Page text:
In March 2017 he got an insulin pump, a low-profile device a little longer than a Tic-Tac box that he attaches to his body with adhesive. It delivers a small, steady base rate of insulin, and then a larger single dose for meals. He enters the amount of carbs he’s eating and it delivers the proper amount of insulin.
He takes between 60 to 70 units of insulin a day.
He usually puts the monitor on the back of his arms or his abdomen. He also wears a constant glucose monitor on his abdomen, which tells his phone what his blood sugar is every five minutes. He changes his monitor every week.
For games, he carefully tapes the insulin pump and monitor to himself, and puts pads over it so it doesn’t get grabbed. He’s never taken a direct hit on it during practice or a game. He’s had it fall off, though, but he just quickly tapes it back on with the spare adhesive he always has handy.
He doesn’t worry about it while playing. “The stuff isn’t a huge inconvenience to change and when it’s taped up it doesn’t really bother me.”
There have been ups and downs with his diagnosis. The particular downside has been “having to miss time in certain games because my blood sugar was too high to play, or if it got too low and I had to sit out.”
Recently, a student from The Dalles, Aiden Marx, who also plays football and also has Type 1 diabetes, got to take in a Pacific game with Shortt.
It is part of the outreach Shortt is doing as part of a $5,000 scholarship he received from the Team Type 1 Foundation.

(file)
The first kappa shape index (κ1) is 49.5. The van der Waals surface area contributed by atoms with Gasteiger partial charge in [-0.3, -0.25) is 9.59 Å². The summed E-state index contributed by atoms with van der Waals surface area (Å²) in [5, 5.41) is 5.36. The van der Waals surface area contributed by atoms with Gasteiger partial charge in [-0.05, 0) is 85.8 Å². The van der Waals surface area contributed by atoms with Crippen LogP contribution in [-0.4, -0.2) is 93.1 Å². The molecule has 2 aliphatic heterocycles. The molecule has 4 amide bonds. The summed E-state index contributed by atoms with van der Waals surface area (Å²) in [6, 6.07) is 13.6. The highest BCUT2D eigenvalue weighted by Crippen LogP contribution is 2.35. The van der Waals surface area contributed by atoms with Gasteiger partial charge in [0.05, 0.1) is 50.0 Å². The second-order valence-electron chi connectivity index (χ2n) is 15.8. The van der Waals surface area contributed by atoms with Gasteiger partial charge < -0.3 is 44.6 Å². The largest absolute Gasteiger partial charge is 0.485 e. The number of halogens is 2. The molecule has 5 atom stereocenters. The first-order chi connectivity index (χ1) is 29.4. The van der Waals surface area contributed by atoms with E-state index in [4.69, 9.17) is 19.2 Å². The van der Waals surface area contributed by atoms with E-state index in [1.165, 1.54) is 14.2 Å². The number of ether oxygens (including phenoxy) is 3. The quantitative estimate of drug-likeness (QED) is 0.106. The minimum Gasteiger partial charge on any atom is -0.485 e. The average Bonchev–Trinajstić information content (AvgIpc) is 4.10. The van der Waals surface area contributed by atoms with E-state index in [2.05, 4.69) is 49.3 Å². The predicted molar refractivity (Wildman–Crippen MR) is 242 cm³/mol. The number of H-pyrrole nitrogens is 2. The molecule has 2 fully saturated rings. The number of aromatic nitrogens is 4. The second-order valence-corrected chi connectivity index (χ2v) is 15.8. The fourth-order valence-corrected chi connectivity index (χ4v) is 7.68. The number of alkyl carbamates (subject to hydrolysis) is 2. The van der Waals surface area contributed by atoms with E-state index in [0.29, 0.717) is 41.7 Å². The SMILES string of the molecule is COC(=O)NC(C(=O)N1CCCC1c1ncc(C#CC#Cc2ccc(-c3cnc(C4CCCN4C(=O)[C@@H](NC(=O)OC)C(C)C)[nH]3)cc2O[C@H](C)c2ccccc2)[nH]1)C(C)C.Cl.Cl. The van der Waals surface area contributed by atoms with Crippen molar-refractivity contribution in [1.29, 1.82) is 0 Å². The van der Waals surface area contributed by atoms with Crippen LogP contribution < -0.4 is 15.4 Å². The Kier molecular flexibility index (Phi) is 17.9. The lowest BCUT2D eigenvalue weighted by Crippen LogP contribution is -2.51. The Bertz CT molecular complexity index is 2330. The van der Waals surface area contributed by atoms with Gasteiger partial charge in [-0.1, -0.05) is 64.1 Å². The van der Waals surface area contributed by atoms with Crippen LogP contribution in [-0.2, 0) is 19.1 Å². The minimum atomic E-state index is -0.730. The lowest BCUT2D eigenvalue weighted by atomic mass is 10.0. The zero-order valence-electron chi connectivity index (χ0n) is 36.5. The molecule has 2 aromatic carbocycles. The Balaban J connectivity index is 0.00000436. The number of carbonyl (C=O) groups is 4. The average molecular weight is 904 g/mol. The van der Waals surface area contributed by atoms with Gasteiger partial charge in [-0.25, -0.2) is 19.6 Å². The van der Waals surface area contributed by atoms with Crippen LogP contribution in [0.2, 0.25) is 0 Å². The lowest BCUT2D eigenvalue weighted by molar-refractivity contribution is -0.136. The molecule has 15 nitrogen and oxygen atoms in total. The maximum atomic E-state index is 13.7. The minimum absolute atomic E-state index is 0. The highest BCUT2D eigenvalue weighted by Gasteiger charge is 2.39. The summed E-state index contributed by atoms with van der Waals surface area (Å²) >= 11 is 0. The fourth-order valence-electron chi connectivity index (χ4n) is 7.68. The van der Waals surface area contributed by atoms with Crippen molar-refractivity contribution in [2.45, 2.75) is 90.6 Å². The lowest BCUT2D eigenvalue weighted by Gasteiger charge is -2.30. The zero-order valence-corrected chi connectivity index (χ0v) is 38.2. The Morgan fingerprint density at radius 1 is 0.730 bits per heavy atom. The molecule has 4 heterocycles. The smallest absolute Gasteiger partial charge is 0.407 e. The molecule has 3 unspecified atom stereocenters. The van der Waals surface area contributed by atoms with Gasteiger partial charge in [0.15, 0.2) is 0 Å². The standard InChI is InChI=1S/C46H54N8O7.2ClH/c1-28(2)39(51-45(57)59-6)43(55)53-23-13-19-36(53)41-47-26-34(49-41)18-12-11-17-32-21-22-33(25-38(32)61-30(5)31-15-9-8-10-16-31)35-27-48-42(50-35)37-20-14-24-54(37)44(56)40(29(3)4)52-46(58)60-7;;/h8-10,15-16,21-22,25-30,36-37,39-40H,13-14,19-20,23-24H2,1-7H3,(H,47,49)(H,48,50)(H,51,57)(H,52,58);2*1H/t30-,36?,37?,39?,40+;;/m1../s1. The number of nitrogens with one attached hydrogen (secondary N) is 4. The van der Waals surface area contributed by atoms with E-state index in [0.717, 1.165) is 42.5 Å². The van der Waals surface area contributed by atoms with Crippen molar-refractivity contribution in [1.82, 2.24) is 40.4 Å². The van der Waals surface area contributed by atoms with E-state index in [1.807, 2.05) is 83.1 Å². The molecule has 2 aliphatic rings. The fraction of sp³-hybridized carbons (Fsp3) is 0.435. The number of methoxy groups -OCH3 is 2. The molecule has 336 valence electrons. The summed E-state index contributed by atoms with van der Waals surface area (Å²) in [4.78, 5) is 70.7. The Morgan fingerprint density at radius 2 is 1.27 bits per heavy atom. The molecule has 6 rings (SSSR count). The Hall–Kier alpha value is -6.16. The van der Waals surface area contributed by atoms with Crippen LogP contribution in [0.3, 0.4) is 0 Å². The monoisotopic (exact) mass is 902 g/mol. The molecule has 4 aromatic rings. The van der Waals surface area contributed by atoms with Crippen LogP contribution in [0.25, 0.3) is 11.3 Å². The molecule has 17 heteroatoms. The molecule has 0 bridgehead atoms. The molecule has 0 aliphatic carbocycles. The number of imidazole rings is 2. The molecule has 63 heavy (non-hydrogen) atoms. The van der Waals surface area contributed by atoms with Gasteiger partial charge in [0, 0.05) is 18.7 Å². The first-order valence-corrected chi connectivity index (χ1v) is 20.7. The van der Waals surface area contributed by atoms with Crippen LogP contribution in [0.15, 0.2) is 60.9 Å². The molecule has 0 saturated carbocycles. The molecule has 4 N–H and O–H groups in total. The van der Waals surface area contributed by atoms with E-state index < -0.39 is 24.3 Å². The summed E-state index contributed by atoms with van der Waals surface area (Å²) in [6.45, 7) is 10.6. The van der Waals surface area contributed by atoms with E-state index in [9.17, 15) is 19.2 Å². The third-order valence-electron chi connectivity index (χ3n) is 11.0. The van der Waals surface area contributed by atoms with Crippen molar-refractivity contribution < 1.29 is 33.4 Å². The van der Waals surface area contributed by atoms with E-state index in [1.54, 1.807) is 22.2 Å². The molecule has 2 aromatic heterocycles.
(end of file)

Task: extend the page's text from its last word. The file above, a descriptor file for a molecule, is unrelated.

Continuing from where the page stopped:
The two mostly talked football. “His dad asked me some tips on what I do for games and what I do for sports.”
Aiden was diagnosed a month or two after Shortt was.
It can be daunting to constantly monitor blood sugars, but he also thinks he’s got the right personality traits to be successful at managing his diabetes. He considers himself a driven person who is determined to stay on top of his disease.
He’s maintained good control, and knows that the long term risks of diabetes — such as stroke, blindness and amputations — are lower with good control.
It took a little time to learn how to count carbohydrates —which must be controlled to manage the disease — but everyone in his family has managed. “It wasn’t an option. It’s the new reality,” he said.
He can rattle off the carb count for a variety of things: 15 grams in a serving of strawberries, which is 1 ¼ cups; there’s 10 grams in a half cup of nuts; a hamburger bun is 30 carbs, same for a hotdog bun.
He tries to get around 100 grams of carbs per meal, and 300 a day. He eats close to the same thing every day. He cooks for himself and has learned a few new dishes, but not many.
Shortt was always a “fairly healthy” eater, he said, but he’s tightened up his diet.
He not only eats healthier, but he eats on a more regular, scheduled basis. He stays away from food like pizza, ice cream and candy.
He’s lost about 30 pounds from his 6-foot-1 frame, and now weighs about 240.
Asked what he would tell someone who was newly diagnosed, he said, “Give the disease the respect it deserves but ultimately it shouldn’t have to impact how you live your life as long as you take care of it.”
He added, “You can do everything everyone else does, it just takes a little more practice and planning and thought.”